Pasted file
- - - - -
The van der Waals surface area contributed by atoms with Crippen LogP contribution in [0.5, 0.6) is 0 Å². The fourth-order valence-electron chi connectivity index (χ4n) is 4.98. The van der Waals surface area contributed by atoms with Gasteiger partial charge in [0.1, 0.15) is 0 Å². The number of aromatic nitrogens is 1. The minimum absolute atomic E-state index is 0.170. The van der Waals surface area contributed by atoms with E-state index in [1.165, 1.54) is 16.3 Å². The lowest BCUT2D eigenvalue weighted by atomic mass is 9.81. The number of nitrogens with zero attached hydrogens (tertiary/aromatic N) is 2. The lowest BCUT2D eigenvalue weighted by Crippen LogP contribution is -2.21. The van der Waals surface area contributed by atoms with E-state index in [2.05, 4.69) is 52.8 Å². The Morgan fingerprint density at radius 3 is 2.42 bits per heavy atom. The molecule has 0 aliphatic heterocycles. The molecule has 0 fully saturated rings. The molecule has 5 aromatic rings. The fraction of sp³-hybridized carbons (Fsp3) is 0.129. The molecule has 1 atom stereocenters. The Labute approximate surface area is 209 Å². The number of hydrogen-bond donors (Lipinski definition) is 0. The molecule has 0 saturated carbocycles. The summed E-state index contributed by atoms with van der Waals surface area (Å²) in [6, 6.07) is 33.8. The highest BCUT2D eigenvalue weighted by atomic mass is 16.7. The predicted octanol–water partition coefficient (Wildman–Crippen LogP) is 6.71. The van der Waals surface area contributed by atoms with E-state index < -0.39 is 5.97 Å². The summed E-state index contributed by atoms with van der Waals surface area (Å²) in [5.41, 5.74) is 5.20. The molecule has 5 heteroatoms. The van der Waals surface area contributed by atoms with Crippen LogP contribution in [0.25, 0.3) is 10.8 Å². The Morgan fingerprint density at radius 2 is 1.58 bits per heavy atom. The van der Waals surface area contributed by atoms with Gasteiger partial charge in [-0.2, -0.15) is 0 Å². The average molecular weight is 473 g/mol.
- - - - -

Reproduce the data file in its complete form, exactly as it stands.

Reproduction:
The van der Waals surface area contributed by atoms with Crippen LogP contribution in [0.5, 0.6) is 0 Å². The fourth-order valence-electron chi connectivity index (χ4n) is 4.98. The van der Waals surface area contributed by atoms with Gasteiger partial charge in [0.1, 0.15) is 0 Å². The number of aromatic nitrogens is 1. The minimum absolute atomic E-state index is 0.170. The van der Waals surface area contributed by atoms with E-state index in [1.165, 1.54) is 16.3 Å². The lowest BCUT2D eigenvalue weighted by atomic mass is 9.81. The number of nitrogens with zero attached hydrogens (tertiary/aromatic N) is 2. The lowest BCUT2D eigenvalue weighted by Crippen LogP contribution is -2.21. The van der Waals surface area contributed by atoms with E-state index in [2.05, 4.69) is 52.8 Å². The Morgan fingerprint density at radius 3 is 2.42 bits per heavy atom. The molecule has 0 aliphatic heterocycles. The molecule has 0 fully saturated rings. The molecule has 5 aromatic rings. The fraction of sp³-hybridized carbons (Fsp3) is 0.129. The molecule has 1 atom stereocenters. The Labute approximate surface area is 209 Å². The number of hydrogen-bond donors (Lipinski definition) is 0. The molecule has 0 saturated carbocycles. The summed E-state index contributed by atoms with van der Waals surface area (Å²) in [6, 6.07) is 33.8. The highest BCUT2D eigenvalue weighted by atomic mass is 16.7. The predicted octanol–water partition coefficient (Wildman–Crippen LogP) is 6.71. The van der Waals surface area contributed by atoms with E-state index < -0.39 is 5.97 Å². The summed E-state index contributed by atoms with van der Waals surface area (Å²) in [5.41, 5.74) is 5.20. The molecule has 5 heteroatoms. The van der Waals surface area contributed by atoms with Crippen LogP contribution in [0.25, 0.3) is 10.8 Å². The Morgan fingerprint density at radius 2 is 1.58 bits per heavy atom. The van der Waals surface area contributed by atoms with Gasteiger partial charge in [-0.2, -0.15) is 0 Å². The average molecular weight is 473 g/mol.